BEIRUT, Lebanon - Hezbollah has proven it can force Lebanon's U.S.-backed government to cave in on key issues. But the Shiite militant group's power is not absolute — the government is still in place and Hezbollah has lost support among the people by turning its guns on them.
The power shift resulted from a week of street battles during which Hezbollah's gunmen and Shiite allies defeated Sunni groups backing the government and seized much of Muslim west Beirut.
At least 65 people were killed before the Cabinet gave in Wednesday and rescinded two anti-Hezbollah acts. Those measures had tried to remove the Beirut airport security chief for alleged Hezbollah ties and to declare illegal the group's private telephone network.
Even as Hezbollah takes its fighters and roadblocks off the streets, no one doubts it is a force to be reckoned with in Lebanon, militarily and politically. And, with no check on its communication system, it remains a threat to Israel — a huge concern for the West.
Hezbollah has long had a dual role: as a guerrilla group glorified for its struggle against Israel, especially in the 2006 war, and as a political force backed by Syria and Iran that leads the opposition against the Western-backed government.
Yet despite the group's gains, the Cabinet has not been dislodged, and it even delayed for a few days before dropping the anti-Hezbollah measures.
Perhaps as important, there is growing dismay among Lebanese that Hezbollah turned its firepower on fellow citizens last week. That emboldened Prime Minister Fuad Saniora to declare for the first time that Lebanon can no longer tolerate the group keeping its weapons unchecked.
Hezbollah won admiration in 2006 for withstanding an air and ground offensive by Israel's military — the first time an Arab force was able to fight the Israelis to a standstill.
But many Lebanese say last week's fighting broke a pledge by Hezbollah to keep its huge arsenal focused on Israel, and not its rivals at home.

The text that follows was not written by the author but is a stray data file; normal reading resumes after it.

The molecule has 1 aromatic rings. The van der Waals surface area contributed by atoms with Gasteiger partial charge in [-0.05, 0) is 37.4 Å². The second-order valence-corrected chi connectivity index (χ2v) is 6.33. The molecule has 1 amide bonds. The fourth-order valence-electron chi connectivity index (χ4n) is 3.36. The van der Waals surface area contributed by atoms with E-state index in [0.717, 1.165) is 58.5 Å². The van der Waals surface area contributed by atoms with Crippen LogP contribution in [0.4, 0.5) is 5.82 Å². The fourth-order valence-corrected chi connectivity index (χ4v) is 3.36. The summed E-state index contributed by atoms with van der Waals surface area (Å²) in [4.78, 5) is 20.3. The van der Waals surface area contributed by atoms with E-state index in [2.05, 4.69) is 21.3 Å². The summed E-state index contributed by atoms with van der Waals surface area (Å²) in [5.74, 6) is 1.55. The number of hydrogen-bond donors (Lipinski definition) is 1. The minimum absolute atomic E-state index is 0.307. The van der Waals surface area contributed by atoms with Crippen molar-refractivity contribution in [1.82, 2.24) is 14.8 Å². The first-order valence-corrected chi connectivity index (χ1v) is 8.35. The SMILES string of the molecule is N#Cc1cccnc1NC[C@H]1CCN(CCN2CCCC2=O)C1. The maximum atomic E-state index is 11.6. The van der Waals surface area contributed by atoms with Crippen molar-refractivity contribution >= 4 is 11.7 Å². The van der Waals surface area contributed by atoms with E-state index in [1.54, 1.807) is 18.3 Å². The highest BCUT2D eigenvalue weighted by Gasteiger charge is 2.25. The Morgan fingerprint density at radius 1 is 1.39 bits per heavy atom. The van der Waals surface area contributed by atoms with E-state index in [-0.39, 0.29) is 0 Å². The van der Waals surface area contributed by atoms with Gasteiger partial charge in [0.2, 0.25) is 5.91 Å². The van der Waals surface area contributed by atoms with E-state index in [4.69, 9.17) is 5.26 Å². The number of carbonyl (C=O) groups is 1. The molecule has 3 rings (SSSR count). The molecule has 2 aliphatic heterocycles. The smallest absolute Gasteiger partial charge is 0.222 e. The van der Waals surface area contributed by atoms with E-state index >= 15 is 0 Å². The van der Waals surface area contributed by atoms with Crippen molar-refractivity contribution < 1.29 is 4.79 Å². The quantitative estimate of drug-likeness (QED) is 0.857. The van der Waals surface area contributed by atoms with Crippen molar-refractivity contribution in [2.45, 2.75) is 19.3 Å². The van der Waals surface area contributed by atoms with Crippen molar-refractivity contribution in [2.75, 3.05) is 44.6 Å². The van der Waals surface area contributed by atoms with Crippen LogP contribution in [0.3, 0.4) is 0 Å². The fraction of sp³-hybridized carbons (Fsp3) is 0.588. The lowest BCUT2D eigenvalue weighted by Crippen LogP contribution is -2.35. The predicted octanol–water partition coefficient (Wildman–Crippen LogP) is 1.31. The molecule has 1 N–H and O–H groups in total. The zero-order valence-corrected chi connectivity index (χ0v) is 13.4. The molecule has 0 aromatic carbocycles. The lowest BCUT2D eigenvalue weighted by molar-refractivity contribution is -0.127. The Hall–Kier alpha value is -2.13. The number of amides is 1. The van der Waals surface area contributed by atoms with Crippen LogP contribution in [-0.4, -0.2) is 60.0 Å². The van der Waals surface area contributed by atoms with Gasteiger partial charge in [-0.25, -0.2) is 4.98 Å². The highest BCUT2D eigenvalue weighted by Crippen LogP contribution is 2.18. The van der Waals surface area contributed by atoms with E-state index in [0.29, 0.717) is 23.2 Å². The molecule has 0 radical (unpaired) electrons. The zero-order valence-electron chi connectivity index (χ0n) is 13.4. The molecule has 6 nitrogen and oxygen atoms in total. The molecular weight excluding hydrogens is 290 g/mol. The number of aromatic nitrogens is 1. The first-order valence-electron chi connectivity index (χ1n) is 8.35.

"Hezbollah has won the hostility of a large segment of the Lebanese," said Abdullah Bouhabib, a former ambassador to Washington who heads the independent Issam Fares Center think tank.
The group's leaders are also constrained by the need to accommodate allies with roots in Lebanon's many religious and ethnic communities, among them Christians, Sunnis, Druse and other Shiites.
Hezbollah fighters refrained from taking on the government militarily or expanding the offensive, perhaps fearing some allies might not back them. They also may have feared pushing too far could bring them into conflict with the army, which stayed out of the street fighting.
The generals have taken a neutral stance, worrying that getting involved might split the army along sectarian lines, as happened during Lebanon's devastating 1970-95 civil war. But the army's inaction drew strong criticism, and commanders could feel compelled to act if Hezbollah resorted to force again.
Hezbollah's political caution is evident in the relative lack of belligerent comments by its leaders after their victory.
The deputy leader said Thursday that the group would "return things" to normal now that the government has reversed itself. Sheik Naim Kassem also insisted Hezbollah's weapons "are to confront Israel," not for use within Lebanon.
The Hezbollah-led opposition also agreed to hold talks with the government on opening the way for parliament to elect a president, an Arab League mediator reported. Their squabbling over control of government policies has left the country without a head of state for six months.
A cooling of tensions with its rivals would free Hezbollah to focus on a possible war with Israel. That is bad news for Israel and a source of deep concern for the West, which sees Iranian hands in Hezbollah's stance toward Israel.
Sam F. Ghattas, a correspondent based in Beirut, has reported on Lebanon for The Associated Press for 17 years.